By: Dr. Sumit Gupta, Staff Oncologist and Clinician Investigator at The Hospital for Sick Children (SickKids)
Every September, families, caregivers and researchers across the world commemorate Childhood Cancer Awareness month by honoring children fighting cancer, celebrating how far we have come, and recognizing how much is left to do. Having a child diagnosed with cancer ranks among a parent's worst nightmares. As a pediatric oncologist, I have seen the identical look of shock, horror and disbelief on the faces of countless parents. Thankfully, progress in childhood cancer has been astounding. From a once universally fatal disease, over 80 percent of children with cancer in countries like Canada and the United States are now cured .
Knowing that, now imagine the agony a parent must feel when told that their child has cancer and that life-saving treatment exists, somewhere else. That is the situation faced by hundreds of thousands of parents across the world who reside in low- and middle-income countries (LMIC), where the vast majority of children with cancer actually live. Cure rates for LMIC children with cancer are far lower, and are an abysmal less than 20 percent in some countries [2,3].
When I first began working in LMIC pediatric oncology, I would often get the same reaction from friends, family and colleagues: "Aren't there bigger problems in those countries to worry about?" In fact, as many LMIC make strides against childhood infectious disease (e.g. pneumonia, diarrhea), cancer becomes responsible for a greater percentage of overall childhood deaths. Among upper middle-income countries like India, Brazil and Indonesia, cancer already causes 18.6 percent of all deaths among children aged 5-14 .
So the question is not whether it is worth fighting childhood cancer in LMIC, but rather how best to fight it. Many high-income country children's hospitals, including The Hospital for Sick Children, have formed partnerships with LMIC pediatric oncologists. These so-called "twinning" programs, involving the bi-directional flow of knowledge and sometimes resources, have had great success in increasing cure rates for involved children. Many pioneering LMIC pediatric oncologists have made impressive progress without support, through their own ingenuity and dedication.
However, such efforts on their own are not capable of reaching each of the over 150,000 LMIC children diagnosed with cancer every year. To do so will require both international agencies and national governments to act. National and international childhood cancer strategies must be designed, implemented and evaluated, stable and affordable drug supplies procured, healthcare workers trained, infrastructure upgraded, and civil society mobilized.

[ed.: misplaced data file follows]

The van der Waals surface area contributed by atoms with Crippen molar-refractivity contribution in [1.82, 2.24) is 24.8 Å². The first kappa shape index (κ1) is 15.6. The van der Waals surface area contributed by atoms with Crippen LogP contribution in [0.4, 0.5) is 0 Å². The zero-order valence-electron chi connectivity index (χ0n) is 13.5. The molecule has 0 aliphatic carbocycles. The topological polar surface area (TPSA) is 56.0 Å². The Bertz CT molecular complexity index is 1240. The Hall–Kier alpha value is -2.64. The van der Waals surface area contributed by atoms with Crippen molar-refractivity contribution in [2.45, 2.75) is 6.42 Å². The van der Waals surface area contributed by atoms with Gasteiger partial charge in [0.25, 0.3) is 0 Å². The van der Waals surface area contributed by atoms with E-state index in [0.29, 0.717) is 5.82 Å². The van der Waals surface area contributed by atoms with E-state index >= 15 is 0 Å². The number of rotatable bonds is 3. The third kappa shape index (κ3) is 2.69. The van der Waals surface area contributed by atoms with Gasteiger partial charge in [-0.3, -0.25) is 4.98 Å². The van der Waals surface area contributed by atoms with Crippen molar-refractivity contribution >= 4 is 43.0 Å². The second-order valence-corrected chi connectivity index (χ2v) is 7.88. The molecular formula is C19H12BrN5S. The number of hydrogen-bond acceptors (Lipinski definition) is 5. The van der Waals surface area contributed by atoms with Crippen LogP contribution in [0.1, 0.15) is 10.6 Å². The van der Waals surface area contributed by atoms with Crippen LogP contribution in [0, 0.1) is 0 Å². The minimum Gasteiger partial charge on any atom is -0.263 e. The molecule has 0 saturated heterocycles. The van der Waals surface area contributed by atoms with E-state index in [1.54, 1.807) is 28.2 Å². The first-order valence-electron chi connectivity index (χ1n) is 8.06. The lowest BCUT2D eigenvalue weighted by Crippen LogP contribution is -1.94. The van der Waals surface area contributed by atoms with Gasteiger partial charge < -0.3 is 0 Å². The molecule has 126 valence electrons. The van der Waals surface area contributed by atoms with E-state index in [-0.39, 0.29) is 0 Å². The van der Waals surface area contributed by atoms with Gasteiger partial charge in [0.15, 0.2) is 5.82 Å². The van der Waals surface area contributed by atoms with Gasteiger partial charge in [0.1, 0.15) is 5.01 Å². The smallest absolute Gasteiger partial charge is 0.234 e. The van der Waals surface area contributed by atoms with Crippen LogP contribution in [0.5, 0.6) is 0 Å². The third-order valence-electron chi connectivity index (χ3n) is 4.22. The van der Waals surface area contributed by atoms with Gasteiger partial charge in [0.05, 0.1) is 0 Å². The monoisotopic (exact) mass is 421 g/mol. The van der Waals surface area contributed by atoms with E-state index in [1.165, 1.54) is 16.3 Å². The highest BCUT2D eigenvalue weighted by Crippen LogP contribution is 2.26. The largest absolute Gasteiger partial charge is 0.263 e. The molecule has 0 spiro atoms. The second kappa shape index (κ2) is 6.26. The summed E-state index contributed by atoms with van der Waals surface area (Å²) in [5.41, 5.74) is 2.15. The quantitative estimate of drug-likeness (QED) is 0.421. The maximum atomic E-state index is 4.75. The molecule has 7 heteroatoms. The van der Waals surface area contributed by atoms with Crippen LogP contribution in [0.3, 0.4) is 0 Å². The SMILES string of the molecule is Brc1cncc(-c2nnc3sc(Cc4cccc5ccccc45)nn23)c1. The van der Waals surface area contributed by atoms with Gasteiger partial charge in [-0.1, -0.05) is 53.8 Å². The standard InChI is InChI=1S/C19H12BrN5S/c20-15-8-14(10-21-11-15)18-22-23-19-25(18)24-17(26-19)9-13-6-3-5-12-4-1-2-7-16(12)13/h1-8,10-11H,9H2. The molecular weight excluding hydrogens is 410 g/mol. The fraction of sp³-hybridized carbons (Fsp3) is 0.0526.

Here at The Hospital for Sick Children, under the auspices of the Garron Family Cancer Centre and the Centre for Global Child Health, we have launched the Unit for Policy and Economics Research in Childhood Cancer (PERCC). Through PERCC, we will conduct the health policy and health economics research required to effectively design and advocate for global action on LMIC childhood cancer. With our partners at the Union for the International Control of Cancer (UICC), we have already hosted a workshop that brought together clinicians, policymakers, and governmental officials from across Latin America to discuss how best to develop national childhood cancer strategies across the region. We have also initiated health economics projects in both Uganda and India. But far, far more remains to be done.
Twenty-five years ago, many people thought that treating HIV in developing countries would never work; it was too expensive and complicated. Today we face a similar mindset with childhood cancer. Just as appropriate resources, commitment, and partnerships were able to make a massive impact on the HIV epidemic, so too can a similar effort improve the lives of hundreds of thousands of children suffering from cancer across the world. This year, as another Childhood Cancer Awareness Month is upon us, we at PERCC and The Hospital for Sick Children are proud to be part of this new global fight.
About the Author: Dr. Sumit Gupta is a Staff Oncologist and Clinician Investigator at The Hospital for Sick Children (SickKids), the largest paediatric academic health sciences centre in Canada. He is also the chair of the Data Registry working group of the SickKids-Caribbean Initiative and leader of Policy and Economics Research in Childhood Cancer (PERCC).
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